Liam Neeson is hitting theaters again this weekend with another huge action movie. In Run All Night, Neeson continues his second life in Hollywood as a man out to protect his family from a ruthless killer (this time played by Ed Harris).
Of course, Neeson once starred as one of cinema’s best dramatic actors before appearing in Star Wars: The Phantom Menace and then starting his latest run as the action star of the ages – almost this generation’s Charles Bronson.
With Neeson headed back to the big screen for another explosive movie, the staff of Renegade Cinema sat down to talk about their favorite Liam Neeson movies.
Derek Ciapala: Watching Liam Neeson play an intelligent villain in such a landmark movie in the Batman franchise was important to me as a moviegoer and a fan. It was also significant considering there were plenty of question marks surrounding the decision to put Al Ghul in the movie as the opening villain.
Caleb Masters: Liam Neeson is a truly exceptional actor whose career has had a bizarre number of twists and turns. His turn as Oskar Schindler is probably one of most powerful of any WWII era set film and his small but pivotal role as Priest Fallon in Gangs of New York is a cameo I’ll never forget. He’s trained Batman and Obi-Wan Kenobi and even the Narnia Christ figure Aslan.
My personal favorite was his turn as Henry Ducard/ Raas Al Ghul in Batman begins because we got to two sides of Neeson’s coin. He’s a father you love and don’t want to disappoint, but he’s also a man with a drive and agenda to rid the world of crime. His methods are terrifying, but there’s something about his noble ambition you have to respect.
Caliber Winfield: An absolute masterpiece. Luc Besson, the action movie God behind Transporter, Kiss of the Dragon, The Professional, 5th Element, and Unleashed does what’s best in the action genre, and always garners the best results: keeps it simple. What better than the story of a retired CIA agent whose daughter is taken by the scum of the universe, and he has to go in and get her back? So simple, but so fantastic and well done. You have villains you want to see die, and a hero you not only want to succeed, but watch how he does it. One of the greatest films of all time. Unfortunately, the sequels didn’t live up. But that’s alright, as we’ll always have Taken.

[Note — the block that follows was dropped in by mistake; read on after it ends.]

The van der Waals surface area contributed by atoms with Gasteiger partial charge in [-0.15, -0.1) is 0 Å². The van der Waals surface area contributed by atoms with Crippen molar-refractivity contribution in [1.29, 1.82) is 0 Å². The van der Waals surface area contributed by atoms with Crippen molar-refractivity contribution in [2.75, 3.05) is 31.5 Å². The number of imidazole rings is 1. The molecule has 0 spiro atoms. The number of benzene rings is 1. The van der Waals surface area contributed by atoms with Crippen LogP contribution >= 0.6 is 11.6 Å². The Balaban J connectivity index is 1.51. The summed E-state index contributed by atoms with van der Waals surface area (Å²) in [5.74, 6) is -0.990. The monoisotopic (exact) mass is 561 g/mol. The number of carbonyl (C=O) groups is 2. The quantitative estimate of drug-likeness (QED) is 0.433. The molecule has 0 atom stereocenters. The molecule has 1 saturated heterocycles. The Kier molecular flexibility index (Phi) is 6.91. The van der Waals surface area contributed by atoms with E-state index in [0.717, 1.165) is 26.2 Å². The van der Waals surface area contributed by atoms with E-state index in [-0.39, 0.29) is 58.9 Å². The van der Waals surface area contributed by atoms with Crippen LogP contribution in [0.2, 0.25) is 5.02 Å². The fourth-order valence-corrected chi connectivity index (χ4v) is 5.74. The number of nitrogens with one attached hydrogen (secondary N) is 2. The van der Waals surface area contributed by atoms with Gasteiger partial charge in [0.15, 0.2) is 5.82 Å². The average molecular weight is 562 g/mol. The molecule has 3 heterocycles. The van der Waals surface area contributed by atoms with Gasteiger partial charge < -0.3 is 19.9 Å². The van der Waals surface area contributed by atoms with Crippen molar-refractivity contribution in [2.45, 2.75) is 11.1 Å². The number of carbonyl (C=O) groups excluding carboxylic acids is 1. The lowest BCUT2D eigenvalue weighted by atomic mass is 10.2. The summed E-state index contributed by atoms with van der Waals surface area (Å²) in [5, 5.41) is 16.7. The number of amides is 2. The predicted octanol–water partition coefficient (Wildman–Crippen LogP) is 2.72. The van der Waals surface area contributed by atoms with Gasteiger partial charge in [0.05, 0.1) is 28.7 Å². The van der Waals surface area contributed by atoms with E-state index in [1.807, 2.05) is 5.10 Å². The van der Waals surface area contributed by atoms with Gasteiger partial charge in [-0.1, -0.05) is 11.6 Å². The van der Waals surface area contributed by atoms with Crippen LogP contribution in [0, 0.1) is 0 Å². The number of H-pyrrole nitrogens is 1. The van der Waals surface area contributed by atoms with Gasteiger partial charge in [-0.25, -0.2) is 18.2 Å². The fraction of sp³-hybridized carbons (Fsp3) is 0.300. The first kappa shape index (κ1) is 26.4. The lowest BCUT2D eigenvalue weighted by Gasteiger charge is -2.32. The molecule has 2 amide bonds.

Derek Johns: No offense to Liam Neeson’s action movie renaissance, but I still believe his best movie and performance is Schindler’s List. Despite all the film’s Oscar wins, I still think the Academy sold this one short by snubbing both Neeson and Ralph Fiennes (who gave a vastly underrated villain performance).
The emotional moment for me is near the end when despite all of Schindler’s successful efforts to keep his workers alive while at the same time being labelled as a Nazi war criminal, he still feels ashamed that he couldn’t do more.
Sandi Davis: I was lucky enough to interview Liam Nelson several times, including a chat about his role in Star Wars: Episode 1 — The Phantom Menace and as Oskar Schindler in Schindler’s List.
Even though he’s now considered an action hero, my favorite role by the tall Irish actor is that of widower Daniel in 2003’s Love Actually. After one of the greatest funeral scenes ever, Daniel is left raising his late wife’s son. Sam (Thomas Brodie-Sangster), who falls in love with an American classmate.
While Daniel jokes that the only woman he’d consider dating or marrying is Claudia Schiffer, he guides Sam through the labyrinth of first love, and in the end, both get what they wish for.
Bethany Lewis: I’m gonna go with The Grey. Not only is the movie itself surprisingly good despite its ridiculous sounding premise, but Neeson takes special care with his role as the purposeless survival specialist who is suddenly tasked with the job of protecting his fellow passengers is the Alaskan wild after a plane crash. I thought it would be crazy and over the top like the Taken movies, but I left the theater with more than that – an existential meditation on purpose and human nature. When you strip a man of everything and return him to the starkness of nature, it is the true essence of the man that remains – the question is, who will that man be?
Shawn S. Lealos: I have always been a Sam Raimi fan, and long before he got to make Spider-Man, he got the chance to make his own original superhero movie with Dark Man. This was during Neeson’s first career transition, when he was going from some lighter action movies into a phase where he went very serious for a number of years. However, in Darkman, Neeson was as crazed and over-the-top as you could imagine as he sought revenge for the men who scarred him and tried to kill him.
“I’m everyone – and no one. Everywhere – nowhere. Call me… Darkman.”